xii + 248 pp.
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Jerusalem and the Nations
Studies in the Book of Isaiah
Ronald E. Clements
This volume contains the fruit of three decades of Ronald Clements’s researches on prophecy in the Old Testament. In sixteen papers, seven of them not previously published, he broaches several leading questions about the origins of written prophecy in the Old Testament. A major focus is on the impact of the events of 701 BCE on the formation of the Isaiah book as a whole and the rise of Jerusalem as a centre of religious hope.
Further studies deal with the role of the Isaiah book in current biblical interpretation and the failure of twentieth-century interpreters to explain its unity. Other subjects concern ideas of divine providence, theodicy, and the links between ancient scribal methods of book formation and canonical authority. Special attention is given to the attempts to retain traditional Christian approaches to a book, the interpretation of which has been greatly transformed by modern critical study.
Ronald E. Clements was formerly Samuel Davidson Professor of Old Testament Studies at King's College, London.
Part I. Prophecy in New Perspective
1. Prophecy Interpreted: Recent Study of the Prophetic Literature
2. Max Weber, Charisma and Biblical Prophecy
3. Isaiah: A Book without an Ending?
4. Written Prophecy: The Case of the Isaiah Memoir. Isa. 6.1–8.16
Part II. Isaiah and Jerusalem’s Deliverance in 701 BCE
5. The Politics of Blasphemy: Jerusalem and the Threat of Imperialism.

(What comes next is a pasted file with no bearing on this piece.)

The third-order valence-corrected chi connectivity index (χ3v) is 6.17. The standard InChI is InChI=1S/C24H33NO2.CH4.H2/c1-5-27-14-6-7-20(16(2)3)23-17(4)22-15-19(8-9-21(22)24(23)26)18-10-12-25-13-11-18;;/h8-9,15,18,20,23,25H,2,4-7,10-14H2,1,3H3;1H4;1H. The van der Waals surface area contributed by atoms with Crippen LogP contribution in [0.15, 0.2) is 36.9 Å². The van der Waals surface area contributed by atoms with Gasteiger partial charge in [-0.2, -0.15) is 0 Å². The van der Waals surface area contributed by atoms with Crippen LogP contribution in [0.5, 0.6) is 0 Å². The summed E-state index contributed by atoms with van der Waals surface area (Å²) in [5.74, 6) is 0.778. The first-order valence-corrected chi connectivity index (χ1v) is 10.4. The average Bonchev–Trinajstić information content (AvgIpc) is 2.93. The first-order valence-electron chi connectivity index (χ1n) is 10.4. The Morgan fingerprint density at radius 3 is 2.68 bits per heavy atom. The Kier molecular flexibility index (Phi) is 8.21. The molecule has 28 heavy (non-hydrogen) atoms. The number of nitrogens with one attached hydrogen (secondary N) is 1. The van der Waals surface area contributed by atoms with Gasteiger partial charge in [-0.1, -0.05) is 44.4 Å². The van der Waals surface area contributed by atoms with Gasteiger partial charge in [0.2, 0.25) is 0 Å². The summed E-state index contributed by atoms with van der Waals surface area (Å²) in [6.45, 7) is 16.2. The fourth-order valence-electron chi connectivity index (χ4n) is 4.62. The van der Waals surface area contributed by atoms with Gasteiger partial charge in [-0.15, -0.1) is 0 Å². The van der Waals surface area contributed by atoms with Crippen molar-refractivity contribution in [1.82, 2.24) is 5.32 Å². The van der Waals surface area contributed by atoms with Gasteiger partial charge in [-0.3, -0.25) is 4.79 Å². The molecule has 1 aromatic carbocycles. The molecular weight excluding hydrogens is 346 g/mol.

6. Isaiah’s Prophecies and Hezekiah’s Alliance with Egypt. Isa. 28.1 – 31.9.
7. Sennacherib and Hezekiah (1) The Saving of Jerusalem. Isa. 36-37.
8. Sennacherib and Hezekiah (2) The Saving of the King. Isa. 38-39.
9. The Historical Origin of the Account of Jerusalem’s Deliverance
10. The Literary Context of the Account of Jerusalem’s Deliverance
Part III. The Book of Isaiah in a Persian Context
11. Isa. 14.24-27. An Important Passage Reconsidered
12. Isaiah 53 and the Restoration of Israel
13. A Light to the Nations.. Isa.60.1-22
14. Zion as Symbol and Political Reality
15. Isaiah 1 as Introduction to the Book
16. Epilogue. The Legacy of Apocalyptic
Clements has long been a key figure in Isaianic studies, and he played a pivotal role in revitalizing research into the unity of the book of Isaiah, so this latest work is an important contribution. For a book containing previously published essays, its significant amount of new research and cohesiveness of argument justifies its publication. For those interested in the composition of Isa 36–39 and the development of the deliverance of Jerusalem tradition within ancient Israel, this book is a must read … The work cannot be ignored by Isaianic scholars and those interested in role of the Zion tradition in ancient Israel. While this book is written primarily for specialists, certain chapters would serve as a helpful introduction to key issues of Isaiah study for students. Bo H. Lim, Review of Biblical Literature.
This collection of essays is a mixture of Clements’s previously published works, significantly revised articles, and new studies centered on three topic areas concerning the book of Isaiah. The sixteen essays share the conviction that the older scholarly division of Isaiah into two or three separate works was misguided and has undervalued the book’s holistic literary and theological dimensions… Most of the articles throughout the volume are dominated by some form of redactional analysis concerned with the stages of the growth of the book of Isaiah and its various traditions. The volume will make an important addition to resources for advanced students and scholars working on Isaiah in particular and prophecy in general. Brad E. Kelle, Religious Studies Review.